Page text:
Yassine and his team were led to study HDL particles in the brain because of the many ways they keep the brain healthy. They help form the sheaths that insulate the brain and nerve cells so they can quickly communicate amongst themselves, and they play a role in the growth and repair of neurons. They also appear to help prevent inflammation of the barrier between the brain and blood system, which can result in cognitive decline.
But unlike most HDL in the blood, HDL particles in the brain are smaller and need a protein called apolipoprotein E, or ApoE, to do all that work. The strongest risk factor for Alzheimer’s disease, the APOE4 gene, is a mutation or variant of the APOE gene that encodes that very same protein.
Yassine and his colleagues already have studies underway using electron microscopy — which can capture images down to the molecular level — in order to better understand the structure and function of ApoE HDL. They also hope to study ApoE HDL and Alzheimer’s risk over time in larger groups of participants, with an eye toward elucidating factors such as the effects of medications and of diseases including diabetes.
“People are realizing that there is more to late-onset Alzheimer’s disease,” Yassine said. “Perhaps it’s equally interesting to see how lipids are interacting with amyloid or how newer treatments can be focused not just on amyloid or tau, but also on fats and ApoE.”
Reference: “The small HDL particle hypothesis of Alzheimer’s disease” by Ashley E. Martinez, Gali Weissberger, Zsuzsanna Kuklenyik, Xulei He, Cristiana Meuret, Trusha Parekh, Jon C. Rees, Bryan A. Parks, Michael S. Gardner, Sarah M. King, Timothy S. Collier, Michael G. Harrington, Melanie D. Sweeney, Xinhui Wang, Berislav V. Zlokovic, Elizabeth Joe, Daniel A. Nation, Lon S. Schneider, Helena C. Chui, John R. Barr, S. Duke Han, Ronald M. Krauss and Hussein N. Yassine, 13 April 2022, Alzheimer’s & Dementia: The Journal of the Alzheimer’s Association.
About this study
Co-first authors of the study are Ashley Martinez of the Keck School of Medicine of USC, Gali Weissberger of Bar Ilan University, and Zsuzsanna Kuklenyik of the Centers for Disease Control and Prevention. Other authors are Xulei He, Cristiana Meuret, Trusha Parekh, Jon Rees, Bryan Parks, Michael Gardner, Melanie Sweeney, Michael Harrington, Xinhui Wang, Berislav Zlokovic, Elizabeth Joe, Lon Schneider, Helena Chui, John Barr and Duke Han, all of USC; Sarah King of UCSF; Timothy Collier of Quest Diagnostics in Cleveland; and Daniel Nation of the University of California, Irvine.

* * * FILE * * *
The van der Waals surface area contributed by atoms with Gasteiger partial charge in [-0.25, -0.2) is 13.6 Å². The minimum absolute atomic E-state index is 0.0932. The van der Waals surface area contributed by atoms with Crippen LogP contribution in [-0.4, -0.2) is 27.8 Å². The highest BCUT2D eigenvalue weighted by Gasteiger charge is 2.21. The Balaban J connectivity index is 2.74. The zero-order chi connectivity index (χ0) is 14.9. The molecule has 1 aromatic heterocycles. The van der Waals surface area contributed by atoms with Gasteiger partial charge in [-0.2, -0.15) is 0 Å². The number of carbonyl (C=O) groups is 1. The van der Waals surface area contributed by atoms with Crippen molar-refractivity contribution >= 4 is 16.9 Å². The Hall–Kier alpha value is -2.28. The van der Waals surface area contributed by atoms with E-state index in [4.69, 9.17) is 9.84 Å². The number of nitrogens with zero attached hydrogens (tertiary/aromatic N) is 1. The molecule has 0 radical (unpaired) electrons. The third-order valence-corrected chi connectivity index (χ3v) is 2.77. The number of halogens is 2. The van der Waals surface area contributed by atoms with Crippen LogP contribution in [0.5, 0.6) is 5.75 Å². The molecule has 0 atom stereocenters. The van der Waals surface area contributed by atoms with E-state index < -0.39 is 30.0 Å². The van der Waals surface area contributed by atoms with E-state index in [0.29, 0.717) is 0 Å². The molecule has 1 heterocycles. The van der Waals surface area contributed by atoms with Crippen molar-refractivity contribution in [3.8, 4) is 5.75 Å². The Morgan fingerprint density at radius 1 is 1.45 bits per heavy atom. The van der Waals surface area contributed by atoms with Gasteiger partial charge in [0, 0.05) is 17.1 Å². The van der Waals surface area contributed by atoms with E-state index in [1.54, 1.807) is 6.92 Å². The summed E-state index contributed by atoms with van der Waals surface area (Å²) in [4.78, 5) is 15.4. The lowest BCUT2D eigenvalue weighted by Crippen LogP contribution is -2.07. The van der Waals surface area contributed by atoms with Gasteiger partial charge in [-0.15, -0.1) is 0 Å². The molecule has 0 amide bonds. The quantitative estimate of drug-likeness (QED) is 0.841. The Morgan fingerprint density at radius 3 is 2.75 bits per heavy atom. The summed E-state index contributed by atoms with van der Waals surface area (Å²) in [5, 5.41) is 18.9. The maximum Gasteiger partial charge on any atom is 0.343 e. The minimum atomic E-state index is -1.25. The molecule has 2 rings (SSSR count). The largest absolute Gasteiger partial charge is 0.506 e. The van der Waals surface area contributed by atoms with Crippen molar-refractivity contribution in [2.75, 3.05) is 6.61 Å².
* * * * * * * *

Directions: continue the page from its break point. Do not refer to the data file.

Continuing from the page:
The study was supported by the National Institute on Aging (R21AG056518, R01AG055770, R01AG054434, R01AG067063, R01AG055430, RF1AG068166, R01AG033078, RF1AG054068, P50AG005142, P30AG066530. P01AG052350, T32AG000037, P01AG052350, R01AG039452, R01AG023084, P30AG066530, AG058162, R56AG069130, R01AG072490); the National Institutes of Health (P50GM115318, P01G052350); the National Institute of Environmental Health Science (R01ES025888, ES025888); the Centers for Disease Control and Prevention; the L.K. Whittier Foundation; the Huntington Medical Research Institutes; the Dairy Research Institute; the Alzheimer’s Association (strategic 509279 grant); the Cure Alzheimer’s Fund; the Foundation Leducq Transatlantic Network of Excellence for the Study of Perivascular Spaces in Small Vessel Disease; the Della Martin Foundation; Quest Diagnostics; and Saliogen. The Batey Foundation funded instrumentation used for ion mobility analysis.
About Keck School of Medicine of USC
Founded in 1885, the Keck School of Medicine of USC is one of the nation’s leading medical institutions, known for innovative patient care, scientific discovery, education and community service. Medical and graduate students work closely with world-renowned faculty and receive hands-on training in one of the nation’s most diverse communities. They participate in cutting-edge research as they develop into tomorrow’s health leaders. The Keck School faculty are key participants in training of 1200 resident physicians across 70 specialty and subspecialty programs, thus playing a major role in the education of physicians practicing in Southern California.